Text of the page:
Recent radicalization of Hungarian politics can partly be traced back to the country's messy political funding regime, and might be a warning sign that transparent political funding is a necessary condition for a healthy political ecosystem.Continue reading
Open government advocates around the world (including Sunlight) are thrilled to see how more and more governments commit themselves to openness. Unfortunately, a vital piece of the transparency agenda--party and campaign funding--remain depressingly opaque. Because the financing behind how candidates and parties come to power influence later policy and spending decisions, it is critical that countries address political finance transparency. Sunlight is committed to create a strong base for reform by combining our efforts with other activists and sharing our expertise in a meaningful way.Continue reading
Disclaimer: The opinions expressed by the guest blogger and those providing comments are theirs alone and do not reflect the opinions of the Sunlight Foundation or any employee thereof. Sunlight Foundation is not responsible for the accuracy of any of the information within the guest blog.
With Sunlight`s growing involvement in the global open government movement, we are introducing some of the innovative and interesting open government tools and projects outside of the U.S. We welcome our first international guest blogger, Eva Vozárová, who works as an IT projects manager at the Slovak watchdog NGO Fair-play Alliance. She worked as a journalist for five years at the largest Slovak economic weekly, Trend, before joining FPA. Currently, she mostly works on open data-related activities. Eva will join us at TransparencyCamp next week, and it’s not too late to register for TCamp!
Slightly over a year ago, an important shift happened in the field of access to information in Slovakia. The government of the Prime Minister Iveta Radičová was due to leave office in a couple of weeks. The involved parties lost elections in March 2012 and were soon to be replaced by their opponents.
But in a final move before going out of business, the Cabinet Office decided to make a push for openness in Slovakia and launched an official governmental data portal at data.gov.sk. The whole process took about a month and was greatly helped by OKFN and their CKAN platform, which was used to power the portal. For the first time, Slovak government made a commitment to publish data proactively, systematically and in machine readable formats.
True, the data was not of very good quality at the beginning. Even now, a year later, it is still lacking in several aspects. The formats are often inconsistent, often linking to plain .html websites. The licensing is not sorted out at all with public licenses not being available under Slovak copyright law. And some of the most interesting datasets are still stuck in the process of being published. But anyway -- the shift happened and the data is slowly being released.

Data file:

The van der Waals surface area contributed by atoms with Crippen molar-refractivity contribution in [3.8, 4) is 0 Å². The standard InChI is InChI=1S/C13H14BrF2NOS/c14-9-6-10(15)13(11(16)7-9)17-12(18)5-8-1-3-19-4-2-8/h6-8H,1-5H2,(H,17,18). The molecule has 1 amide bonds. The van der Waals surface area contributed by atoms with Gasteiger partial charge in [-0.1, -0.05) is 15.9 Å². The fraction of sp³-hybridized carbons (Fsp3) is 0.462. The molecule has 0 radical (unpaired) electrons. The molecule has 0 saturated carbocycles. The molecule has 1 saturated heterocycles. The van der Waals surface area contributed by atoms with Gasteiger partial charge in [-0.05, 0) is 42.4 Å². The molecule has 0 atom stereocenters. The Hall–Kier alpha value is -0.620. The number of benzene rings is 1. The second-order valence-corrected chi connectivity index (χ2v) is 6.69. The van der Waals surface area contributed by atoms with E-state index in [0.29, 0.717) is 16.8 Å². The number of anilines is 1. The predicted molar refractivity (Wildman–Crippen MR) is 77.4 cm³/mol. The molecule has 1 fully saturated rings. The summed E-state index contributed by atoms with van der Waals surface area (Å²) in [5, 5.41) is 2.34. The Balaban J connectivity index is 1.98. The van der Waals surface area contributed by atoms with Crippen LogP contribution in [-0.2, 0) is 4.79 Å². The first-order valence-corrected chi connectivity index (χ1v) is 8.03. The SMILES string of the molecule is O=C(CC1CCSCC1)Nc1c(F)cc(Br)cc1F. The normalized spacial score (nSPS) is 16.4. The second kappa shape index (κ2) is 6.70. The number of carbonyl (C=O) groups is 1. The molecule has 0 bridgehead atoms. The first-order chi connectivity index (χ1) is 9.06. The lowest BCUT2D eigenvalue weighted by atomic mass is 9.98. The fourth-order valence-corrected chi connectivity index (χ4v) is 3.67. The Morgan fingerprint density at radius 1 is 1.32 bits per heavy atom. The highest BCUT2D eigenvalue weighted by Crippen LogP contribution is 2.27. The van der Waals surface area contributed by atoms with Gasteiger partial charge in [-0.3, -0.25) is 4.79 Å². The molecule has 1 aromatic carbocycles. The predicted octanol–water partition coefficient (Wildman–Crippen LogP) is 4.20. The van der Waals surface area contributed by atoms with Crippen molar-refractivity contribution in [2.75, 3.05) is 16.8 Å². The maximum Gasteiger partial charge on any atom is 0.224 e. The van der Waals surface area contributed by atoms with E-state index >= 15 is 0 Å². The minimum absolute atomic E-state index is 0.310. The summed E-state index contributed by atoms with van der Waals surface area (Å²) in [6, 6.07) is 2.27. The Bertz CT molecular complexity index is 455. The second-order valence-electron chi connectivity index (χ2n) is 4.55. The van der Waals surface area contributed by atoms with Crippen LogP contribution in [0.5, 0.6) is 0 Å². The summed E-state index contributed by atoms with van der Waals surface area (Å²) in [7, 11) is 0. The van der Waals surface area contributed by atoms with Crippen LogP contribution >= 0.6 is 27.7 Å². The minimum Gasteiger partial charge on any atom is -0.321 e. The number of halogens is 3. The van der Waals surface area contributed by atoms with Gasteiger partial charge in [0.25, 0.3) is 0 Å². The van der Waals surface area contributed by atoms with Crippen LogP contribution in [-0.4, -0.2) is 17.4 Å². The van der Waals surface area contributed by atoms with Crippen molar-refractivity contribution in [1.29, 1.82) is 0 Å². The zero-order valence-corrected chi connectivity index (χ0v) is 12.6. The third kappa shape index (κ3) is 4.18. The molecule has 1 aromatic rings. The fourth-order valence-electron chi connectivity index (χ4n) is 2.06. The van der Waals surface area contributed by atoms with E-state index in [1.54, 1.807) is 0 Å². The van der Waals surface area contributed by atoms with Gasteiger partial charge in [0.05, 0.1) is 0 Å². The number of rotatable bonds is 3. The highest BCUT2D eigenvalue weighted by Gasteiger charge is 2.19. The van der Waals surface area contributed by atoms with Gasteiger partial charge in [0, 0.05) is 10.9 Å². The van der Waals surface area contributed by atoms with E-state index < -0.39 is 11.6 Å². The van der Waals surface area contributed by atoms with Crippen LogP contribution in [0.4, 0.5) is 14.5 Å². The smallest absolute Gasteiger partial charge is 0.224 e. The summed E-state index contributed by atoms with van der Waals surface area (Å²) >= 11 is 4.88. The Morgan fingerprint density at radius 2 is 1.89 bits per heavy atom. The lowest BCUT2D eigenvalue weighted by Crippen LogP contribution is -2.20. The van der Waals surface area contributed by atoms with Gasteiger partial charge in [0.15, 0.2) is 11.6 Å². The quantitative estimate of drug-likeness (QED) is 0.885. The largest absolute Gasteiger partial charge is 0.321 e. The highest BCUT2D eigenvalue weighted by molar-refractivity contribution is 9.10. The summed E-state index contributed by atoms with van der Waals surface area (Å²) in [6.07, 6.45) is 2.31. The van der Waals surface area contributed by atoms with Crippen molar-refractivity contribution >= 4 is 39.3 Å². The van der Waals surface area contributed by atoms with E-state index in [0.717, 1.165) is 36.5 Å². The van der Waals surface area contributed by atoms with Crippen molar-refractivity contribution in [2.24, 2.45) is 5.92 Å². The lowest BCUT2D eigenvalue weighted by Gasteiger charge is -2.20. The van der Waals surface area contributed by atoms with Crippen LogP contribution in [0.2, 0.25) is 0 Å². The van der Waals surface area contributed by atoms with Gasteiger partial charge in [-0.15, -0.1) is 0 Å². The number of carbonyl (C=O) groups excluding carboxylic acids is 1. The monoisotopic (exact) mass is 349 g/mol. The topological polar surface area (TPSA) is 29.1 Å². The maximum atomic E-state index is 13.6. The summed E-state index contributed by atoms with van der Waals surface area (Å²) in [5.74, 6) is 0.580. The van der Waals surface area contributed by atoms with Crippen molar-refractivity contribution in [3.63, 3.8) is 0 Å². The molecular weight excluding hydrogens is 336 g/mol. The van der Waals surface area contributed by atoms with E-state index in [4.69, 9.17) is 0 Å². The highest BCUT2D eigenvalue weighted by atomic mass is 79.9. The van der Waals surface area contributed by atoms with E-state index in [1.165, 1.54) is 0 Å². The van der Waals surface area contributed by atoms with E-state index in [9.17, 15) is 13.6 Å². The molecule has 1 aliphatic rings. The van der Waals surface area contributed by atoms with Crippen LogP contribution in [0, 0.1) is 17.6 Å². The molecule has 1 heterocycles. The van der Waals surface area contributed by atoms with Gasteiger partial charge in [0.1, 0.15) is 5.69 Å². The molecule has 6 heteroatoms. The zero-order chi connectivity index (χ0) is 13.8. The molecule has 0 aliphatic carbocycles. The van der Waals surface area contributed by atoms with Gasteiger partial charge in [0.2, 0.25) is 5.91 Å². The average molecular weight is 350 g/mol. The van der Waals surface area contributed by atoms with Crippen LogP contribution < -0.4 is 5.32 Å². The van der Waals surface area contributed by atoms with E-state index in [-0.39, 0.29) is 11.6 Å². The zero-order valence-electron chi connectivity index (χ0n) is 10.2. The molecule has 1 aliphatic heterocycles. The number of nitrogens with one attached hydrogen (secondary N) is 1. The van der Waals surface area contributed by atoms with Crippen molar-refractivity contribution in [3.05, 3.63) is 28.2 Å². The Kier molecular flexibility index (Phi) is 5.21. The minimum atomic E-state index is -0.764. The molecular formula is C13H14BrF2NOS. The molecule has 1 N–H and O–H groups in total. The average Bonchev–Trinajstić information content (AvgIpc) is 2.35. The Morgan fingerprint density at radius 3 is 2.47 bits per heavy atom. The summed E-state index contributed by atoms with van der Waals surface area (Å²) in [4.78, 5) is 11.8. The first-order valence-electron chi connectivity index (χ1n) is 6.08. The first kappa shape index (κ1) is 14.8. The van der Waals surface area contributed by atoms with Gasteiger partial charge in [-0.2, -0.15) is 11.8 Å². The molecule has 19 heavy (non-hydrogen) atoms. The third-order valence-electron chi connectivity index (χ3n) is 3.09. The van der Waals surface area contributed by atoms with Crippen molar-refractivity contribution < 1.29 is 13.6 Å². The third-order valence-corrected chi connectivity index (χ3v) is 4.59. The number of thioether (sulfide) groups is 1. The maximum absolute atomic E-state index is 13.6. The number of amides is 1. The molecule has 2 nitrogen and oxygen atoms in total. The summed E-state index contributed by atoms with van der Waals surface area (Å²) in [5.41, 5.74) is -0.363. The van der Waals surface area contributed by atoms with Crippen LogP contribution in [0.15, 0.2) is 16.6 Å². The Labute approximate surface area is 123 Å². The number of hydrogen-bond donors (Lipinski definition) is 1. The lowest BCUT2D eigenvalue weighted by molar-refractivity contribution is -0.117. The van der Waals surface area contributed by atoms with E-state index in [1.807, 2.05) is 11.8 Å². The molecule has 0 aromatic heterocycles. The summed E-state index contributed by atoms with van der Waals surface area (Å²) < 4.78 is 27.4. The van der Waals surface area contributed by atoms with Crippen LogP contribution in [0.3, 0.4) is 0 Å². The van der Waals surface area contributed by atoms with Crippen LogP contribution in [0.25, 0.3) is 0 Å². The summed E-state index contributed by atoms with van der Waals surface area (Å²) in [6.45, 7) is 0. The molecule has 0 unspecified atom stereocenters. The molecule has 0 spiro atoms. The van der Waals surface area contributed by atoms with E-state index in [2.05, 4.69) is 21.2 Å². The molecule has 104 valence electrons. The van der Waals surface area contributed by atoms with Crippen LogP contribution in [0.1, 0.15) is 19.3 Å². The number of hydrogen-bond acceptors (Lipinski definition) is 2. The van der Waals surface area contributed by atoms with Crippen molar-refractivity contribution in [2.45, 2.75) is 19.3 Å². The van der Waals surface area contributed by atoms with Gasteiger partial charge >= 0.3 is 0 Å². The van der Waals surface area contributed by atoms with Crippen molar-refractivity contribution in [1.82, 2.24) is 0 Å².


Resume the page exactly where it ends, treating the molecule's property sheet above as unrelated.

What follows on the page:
It was to a great extent thanks to the work of Slovak Civil Society Organizations (CSOs) that this shift happened at all. The Fair-play Alliance started working with data 10 years ago. In 2003 we first started requesting public data through FOIA requests, collecting it and analyzing it. Since then, we created an extensive database of public information called Datanest.sk -- a website storing loads of information about flows of public money in Slovakia (subsidies, EU funds, funding of political parties). In short, a website filled with as much corruption-related data as you can possibly get in Slovakia. The data is accessible and searchable through the web and is also available through a simple API. It’s far from perfect and it has been a long time in the making, but it was available long before the state started publishing its own data and even today, Datanest is still the only source to have published several interesting datasets.
The reason why we originally decided to go for data was pretty simple. As a watchdog organization made up of several former journalists, we wanted to focus on anti-corruption advocacy through publishing of corruption-related cases. In order to prepare these stories properly, we needed to look at hard evidence - and getting the data about public finances was simply the best way to go about it.Continue reading